The effects of water retention time and watershed features on the limnology of two tropical reservoirs in Brazil
Although reservoirs are similar to natural lakes in many respects, such driving forces as water retention time and watershed features can play important roles in the limnology of manmade lakes. With the goal of investigating how these factors influence the limnology of tropical reservoirs, physical and chemical variables were measured at four sampling sites in two reservoirs in southern Brazil, from June 2002 to June 2003. Funil Reservoir is located in one of the most-populated areas in the country, in the Paraíba do Sul river basin, which drains and drastically influences the water quality of the reservoir. In contrast, Lajes Reservoir is located in a well-preserved area, with its water retention time varying from six to 30 times longer than for Funil Reservoir. Funil Reservoir is a turbid (median euphotic zone = 4.3 m), eutrophic reservoir (median total phosphorus (TP) = 3.1 µm), with a high phytoplankton biomass (median chlorophyll-a concentration = 10.0 µg L−1). In contrast, Lajes Reservoir is a transparent (median euphotic zone = 9.2 m), mesotrophic water system (median TP = 1.0 µm), with a low phytoplankton biomass (median chlorophyll-a = 1.9 µg L−1). Both reservoirs were stratified during the summer months, but isothermy was only observed in Funil Reservoir. Because of its short water retention time, Funil Reservoir is a much more dynamic system than Lajes Reservoir, with a pronounced temporal pattern related to changes in its water column and its phytoplankton biomass. Spatial heterogeneity is more evident in Lajes Reservoir, mainly as a consequence of its location in a preserved area, long water retention time and the presence of net cages for fish culture in the waterbody. The typical spatial zonation found in reservoirs, related to nutrient sedimentation and light availability, however, is more evident in Funil Reservoir than in Lajes Reservoir. Despite the similarities between these two water systems, which are in the same geographical region with similar climate, and are comparable in size, the distinct watershed features and water retention time are responsible for marked differences between these reservoirs.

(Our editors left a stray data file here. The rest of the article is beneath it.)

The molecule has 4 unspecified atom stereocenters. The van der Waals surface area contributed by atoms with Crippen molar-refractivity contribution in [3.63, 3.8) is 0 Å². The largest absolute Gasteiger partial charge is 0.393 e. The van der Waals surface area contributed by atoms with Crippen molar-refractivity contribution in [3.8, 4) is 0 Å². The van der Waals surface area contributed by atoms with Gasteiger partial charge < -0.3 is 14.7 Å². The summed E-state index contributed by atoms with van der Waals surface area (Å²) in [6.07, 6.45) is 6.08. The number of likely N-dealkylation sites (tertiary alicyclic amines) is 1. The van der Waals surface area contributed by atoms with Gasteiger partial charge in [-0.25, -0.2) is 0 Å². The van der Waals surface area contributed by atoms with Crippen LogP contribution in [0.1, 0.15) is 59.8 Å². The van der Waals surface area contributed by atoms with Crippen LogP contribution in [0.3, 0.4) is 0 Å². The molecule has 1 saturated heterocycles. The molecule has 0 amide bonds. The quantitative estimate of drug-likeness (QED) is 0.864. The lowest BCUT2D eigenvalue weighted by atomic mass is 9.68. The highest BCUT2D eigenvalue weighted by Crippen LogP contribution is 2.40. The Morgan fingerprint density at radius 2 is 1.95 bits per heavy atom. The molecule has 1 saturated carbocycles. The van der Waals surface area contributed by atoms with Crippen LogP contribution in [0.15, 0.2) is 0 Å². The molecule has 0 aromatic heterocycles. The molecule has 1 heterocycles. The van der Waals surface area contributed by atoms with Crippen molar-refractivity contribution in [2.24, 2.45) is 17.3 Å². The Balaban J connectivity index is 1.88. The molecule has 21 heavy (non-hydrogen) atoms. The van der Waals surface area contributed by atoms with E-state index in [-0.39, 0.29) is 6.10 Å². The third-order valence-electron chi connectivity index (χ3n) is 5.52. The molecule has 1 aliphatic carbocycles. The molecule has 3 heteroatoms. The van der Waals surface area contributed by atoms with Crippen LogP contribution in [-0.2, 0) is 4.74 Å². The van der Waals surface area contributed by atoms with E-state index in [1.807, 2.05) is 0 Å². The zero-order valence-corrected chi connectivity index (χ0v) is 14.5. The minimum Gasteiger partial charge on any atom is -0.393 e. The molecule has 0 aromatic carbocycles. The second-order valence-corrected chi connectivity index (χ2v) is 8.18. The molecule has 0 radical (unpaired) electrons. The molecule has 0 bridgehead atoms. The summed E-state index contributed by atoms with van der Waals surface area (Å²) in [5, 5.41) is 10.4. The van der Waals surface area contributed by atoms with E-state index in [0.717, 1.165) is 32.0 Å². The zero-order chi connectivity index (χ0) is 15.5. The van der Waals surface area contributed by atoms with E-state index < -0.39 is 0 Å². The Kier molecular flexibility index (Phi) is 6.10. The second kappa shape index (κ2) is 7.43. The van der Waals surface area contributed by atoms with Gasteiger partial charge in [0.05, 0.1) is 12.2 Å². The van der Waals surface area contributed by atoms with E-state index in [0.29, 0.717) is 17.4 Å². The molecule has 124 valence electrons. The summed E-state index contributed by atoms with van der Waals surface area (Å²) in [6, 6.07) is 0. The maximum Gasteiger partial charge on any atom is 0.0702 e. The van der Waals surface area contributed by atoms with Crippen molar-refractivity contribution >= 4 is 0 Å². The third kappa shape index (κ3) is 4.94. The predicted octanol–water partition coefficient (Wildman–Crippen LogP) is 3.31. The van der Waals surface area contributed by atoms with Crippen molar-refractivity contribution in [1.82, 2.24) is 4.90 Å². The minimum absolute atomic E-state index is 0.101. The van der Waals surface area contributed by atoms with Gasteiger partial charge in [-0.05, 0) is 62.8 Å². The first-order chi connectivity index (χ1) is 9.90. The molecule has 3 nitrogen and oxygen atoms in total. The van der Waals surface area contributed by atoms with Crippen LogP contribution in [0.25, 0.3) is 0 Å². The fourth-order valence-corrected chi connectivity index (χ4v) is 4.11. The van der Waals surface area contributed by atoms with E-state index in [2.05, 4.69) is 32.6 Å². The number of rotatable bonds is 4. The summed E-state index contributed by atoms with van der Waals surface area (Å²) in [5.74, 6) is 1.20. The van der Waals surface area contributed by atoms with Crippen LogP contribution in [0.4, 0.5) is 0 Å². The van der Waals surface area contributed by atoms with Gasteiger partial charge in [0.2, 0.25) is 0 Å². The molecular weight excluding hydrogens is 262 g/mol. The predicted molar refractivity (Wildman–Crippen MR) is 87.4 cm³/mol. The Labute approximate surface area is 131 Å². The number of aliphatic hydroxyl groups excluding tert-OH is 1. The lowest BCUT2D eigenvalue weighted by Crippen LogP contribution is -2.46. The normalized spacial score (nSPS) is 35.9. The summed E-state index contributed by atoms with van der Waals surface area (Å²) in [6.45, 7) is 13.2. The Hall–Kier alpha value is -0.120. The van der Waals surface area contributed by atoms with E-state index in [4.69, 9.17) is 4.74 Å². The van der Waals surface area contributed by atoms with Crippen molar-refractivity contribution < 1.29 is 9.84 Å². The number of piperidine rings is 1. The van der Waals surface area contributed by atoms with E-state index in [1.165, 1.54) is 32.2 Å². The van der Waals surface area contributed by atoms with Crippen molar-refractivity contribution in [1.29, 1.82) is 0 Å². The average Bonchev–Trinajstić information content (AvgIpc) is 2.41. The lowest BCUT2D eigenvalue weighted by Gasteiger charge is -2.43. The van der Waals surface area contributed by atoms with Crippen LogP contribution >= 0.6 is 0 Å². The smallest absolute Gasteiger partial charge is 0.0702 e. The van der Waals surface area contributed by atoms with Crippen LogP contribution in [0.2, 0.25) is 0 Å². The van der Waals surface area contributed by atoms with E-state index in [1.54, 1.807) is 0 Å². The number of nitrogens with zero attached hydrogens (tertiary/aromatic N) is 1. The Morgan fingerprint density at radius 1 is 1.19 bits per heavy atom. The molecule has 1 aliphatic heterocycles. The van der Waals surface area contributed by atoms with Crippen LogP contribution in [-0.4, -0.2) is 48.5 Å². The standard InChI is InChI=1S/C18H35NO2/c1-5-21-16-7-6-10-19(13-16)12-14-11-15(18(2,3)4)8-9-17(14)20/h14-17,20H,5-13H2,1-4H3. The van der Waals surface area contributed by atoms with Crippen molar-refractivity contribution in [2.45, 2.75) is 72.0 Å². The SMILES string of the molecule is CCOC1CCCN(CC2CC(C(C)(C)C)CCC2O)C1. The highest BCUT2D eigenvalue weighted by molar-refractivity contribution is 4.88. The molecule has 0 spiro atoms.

Document Type: Research Article
Affiliations: 1: Laboratório de Taxonomia e Ecologia de Algas, IBRAG, Universidade do Estado do Rio de Janeiro, Rua São Francisco Xavier Nο. 524, PHLC, Sala 551, Maracanã, 20550-900 Rio de Janeiro, RJ, Brazil 2: Laboratório de Ficologia, Museu Nacional, Universidade Federal do Rio de Janeiro, Quinta da Boa Vista, São Cristóvão, 20940-040 Rio de Janeiro, RJ, Brazil 3: Centro de Ciências Biológicas e da Saúde, Universidade Federal do Estado do Rio de Janeiro, Avenida Pasteur 458, Urca, Rio de Janeiro, RJ, Brazil, and 4: Laboratório de Ecofisiologia e Toxicologia de Cianobactérias, IBCCF, Universidade Federal do Rio de Janeiro, CCS Bloco G, Ilha do Fundão, Rio de Janeiro, RJ, Brazil
Publication date: December 1, 2008